People who are critical of the Bible and who hate the God of the Bible often take aim at the account of creation found in Genesis. They claim that Genesis chapters 1 and 2 are two different stories that are contradictory in that they have two different sequences of the events. Therefore, they conclude that Genesis was written by more than one author. But is this really the case?
If a close look is done of Genesis chapters 1 and 2, there are truly differences, but the fact that there are differences does not mean contradictions exist. It is clear from the wording and layout of the two chapters that each chapter has a separate purpose. We should also note that the idea of telling a story more than once is not something unusual for the Bible and was not unusual for writings of Semitic people. After all, the Bible gives us the books of Kings and Chronicles which tell some of the same stories. And some of the stories in Kings or Chronicles also appear in the writings of prophets like Isaiah. We also have four different accounts of Christ’s life, each gospel having a different purpose.
It is obvious from the language of Genesis 1 that its purpose is to give a broad outline of God’s creating the universe and things in it with the general sequence of the events. When Genesis 2 is written, the focus changes to giving specific details about how each gender was created, the specific environment created for humans, and how humans interacted with each other, with God, and with God’s creation in the beginning. Chapter 2 is setting us up for what comes to pass in the next chapter–how humans messed everything up and the negative impact it had on human relationships, interaction with God, and interaction with God’s creation.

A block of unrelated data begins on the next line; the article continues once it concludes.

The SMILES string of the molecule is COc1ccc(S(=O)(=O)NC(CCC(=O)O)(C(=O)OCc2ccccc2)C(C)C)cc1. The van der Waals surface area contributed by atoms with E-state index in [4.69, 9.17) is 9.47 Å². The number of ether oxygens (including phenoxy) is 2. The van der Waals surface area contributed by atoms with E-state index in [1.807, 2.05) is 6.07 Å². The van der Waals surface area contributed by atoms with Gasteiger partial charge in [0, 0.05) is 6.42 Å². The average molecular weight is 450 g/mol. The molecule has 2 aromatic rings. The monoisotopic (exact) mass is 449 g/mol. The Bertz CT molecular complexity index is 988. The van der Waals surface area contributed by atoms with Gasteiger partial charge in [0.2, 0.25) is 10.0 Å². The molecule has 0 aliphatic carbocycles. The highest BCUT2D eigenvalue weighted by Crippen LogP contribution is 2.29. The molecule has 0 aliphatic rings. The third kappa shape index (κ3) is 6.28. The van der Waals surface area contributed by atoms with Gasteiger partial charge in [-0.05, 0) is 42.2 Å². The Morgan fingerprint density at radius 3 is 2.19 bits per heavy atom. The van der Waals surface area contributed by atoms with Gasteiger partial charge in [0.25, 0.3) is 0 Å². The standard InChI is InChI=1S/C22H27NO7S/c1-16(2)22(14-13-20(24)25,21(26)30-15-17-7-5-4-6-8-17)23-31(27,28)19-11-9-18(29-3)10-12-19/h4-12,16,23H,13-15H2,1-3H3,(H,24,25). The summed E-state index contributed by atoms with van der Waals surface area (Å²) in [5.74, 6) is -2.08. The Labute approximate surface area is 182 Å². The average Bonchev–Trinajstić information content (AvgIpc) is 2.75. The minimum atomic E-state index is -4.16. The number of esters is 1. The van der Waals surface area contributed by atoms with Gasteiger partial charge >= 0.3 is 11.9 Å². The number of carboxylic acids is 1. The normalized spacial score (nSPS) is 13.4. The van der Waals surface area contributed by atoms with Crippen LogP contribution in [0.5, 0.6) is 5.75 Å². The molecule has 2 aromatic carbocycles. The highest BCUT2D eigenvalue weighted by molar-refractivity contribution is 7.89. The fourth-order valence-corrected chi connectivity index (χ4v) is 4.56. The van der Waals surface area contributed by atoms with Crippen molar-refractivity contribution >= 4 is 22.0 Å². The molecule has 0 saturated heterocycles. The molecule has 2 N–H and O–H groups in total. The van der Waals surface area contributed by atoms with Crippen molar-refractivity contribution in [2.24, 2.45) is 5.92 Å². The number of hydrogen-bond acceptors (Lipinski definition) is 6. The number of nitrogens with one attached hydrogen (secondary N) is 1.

Since the main difference between the two chapters is simply the purpose of the chapters, we can conclude that the whole book was written by one person. And it is believed that that one person is Moses. This seems to be backed up by the resurrected Jesus Christ when he explains the scriptures to the two disciples he encounters on the road to Emmaus. Luke 24:27 says Jesus began with Moses and then proceeded through the whole Old Testament to explain everything that was written about the Messiah and how he fulfilled them. The fact he began with Moses tells us that must be who wrote Genesis since the very first prophecy about a Messiah appears in Genesis 3.
Critics also question how it was possible for all of the things that happen on the sixth day to occur in one day. Namely, the creation of beasts of the earth, cattle, and creeping things followed by the creation of humans. What really throws them off is how it was possible for God to bring animals to Adam for him to name them all and then making Adam fall asleep to create Eve from his rib and then Adam’s awakening to meet Eve and naming her–all in a single day.
This was possible because God created everything in an instant. Since Adam was superior to modern humans in that he was sinless at this time and therefore had the best mental capacity and physical prowess without any distractions of human civilizations that came afterward, it would have been nothing for him to name animals in a very short time span, fall asleep, then awake to meet Eve.
Debunking the theories of Bible critics is rather easy when it comes to the Genesis account of creation. These critics are often in such a hurry to tear down what the Bible says that they dismiss the simplest and most sound explanations of things. “Professing themselves to be wise, they became fools,” [Romans 1:22]
–posted by Harry A. Gaylord–